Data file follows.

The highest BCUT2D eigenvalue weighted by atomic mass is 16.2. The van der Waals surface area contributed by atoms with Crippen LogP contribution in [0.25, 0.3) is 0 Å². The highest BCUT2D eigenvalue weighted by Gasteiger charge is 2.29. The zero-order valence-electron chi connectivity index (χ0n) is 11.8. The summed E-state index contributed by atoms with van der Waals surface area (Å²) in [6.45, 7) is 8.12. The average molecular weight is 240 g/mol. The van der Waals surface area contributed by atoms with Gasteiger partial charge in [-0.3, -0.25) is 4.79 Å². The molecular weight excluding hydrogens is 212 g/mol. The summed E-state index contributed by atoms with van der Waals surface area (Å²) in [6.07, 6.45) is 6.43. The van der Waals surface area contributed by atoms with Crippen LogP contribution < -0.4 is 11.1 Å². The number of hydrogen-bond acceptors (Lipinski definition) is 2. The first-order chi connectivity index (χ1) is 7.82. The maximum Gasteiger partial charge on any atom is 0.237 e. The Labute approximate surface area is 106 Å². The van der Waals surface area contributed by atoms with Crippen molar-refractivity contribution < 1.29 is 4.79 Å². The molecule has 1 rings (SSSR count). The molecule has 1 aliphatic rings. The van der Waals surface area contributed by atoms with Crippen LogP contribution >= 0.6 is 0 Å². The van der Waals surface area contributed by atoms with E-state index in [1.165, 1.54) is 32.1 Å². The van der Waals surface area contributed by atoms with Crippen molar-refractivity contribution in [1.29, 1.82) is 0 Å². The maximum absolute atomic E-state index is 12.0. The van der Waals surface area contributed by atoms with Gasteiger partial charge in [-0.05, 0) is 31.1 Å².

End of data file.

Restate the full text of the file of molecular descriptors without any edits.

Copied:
The highest BCUT2D eigenvalue weighted by atomic mass is 16.2. The van der Waals surface area contributed by atoms with Crippen LogP contribution in [0.25, 0.3) is 0 Å². The highest BCUT2D eigenvalue weighted by Gasteiger charge is 2.29. The zero-order valence-electron chi connectivity index (χ0n) is 11.8. The summed E-state index contributed by atoms with van der Waals surface area (Å²) in [6.45, 7) is 8.12. The average molecular weight is 240 g/mol. The van der Waals surface area contributed by atoms with Gasteiger partial charge in [-0.3, -0.25) is 4.79 Å². The molecular weight excluding hydrogens is 212 g/mol. The summed E-state index contributed by atoms with van der Waals surface area (Å²) in [6.07, 6.45) is 6.43. The van der Waals surface area contributed by atoms with Crippen LogP contribution < -0.4 is 11.1 Å². The number of hydrogen-bond acceptors (Lipinski definition) is 2. The first-order chi connectivity index (χ1) is 7.82. The maximum Gasteiger partial charge on any atom is 0.237 e. The Labute approximate surface area is 106 Å². The van der Waals surface area contributed by atoms with Crippen molar-refractivity contribution < 1.29 is 4.79 Å². The molecule has 1 rings (SSSR count). The molecule has 1 aliphatic rings. The van der Waals surface area contributed by atoms with Crippen LogP contribution >= 0.6 is 0 Å². The van der Waals surface area contributed by atoms with E-state index in [1.165, 1.54) is 32.1 Å². The van der Waals surface area contributed by atoms with Crippen molar-refractivity contribution in [1.29, 1.82) is 0 Å². The maximum absolute atomic E-state index is 12.0. The van der Waals surface area contributed by atoms with Gasteiger partial charge in [-0.05, 0) is 31.1 Å².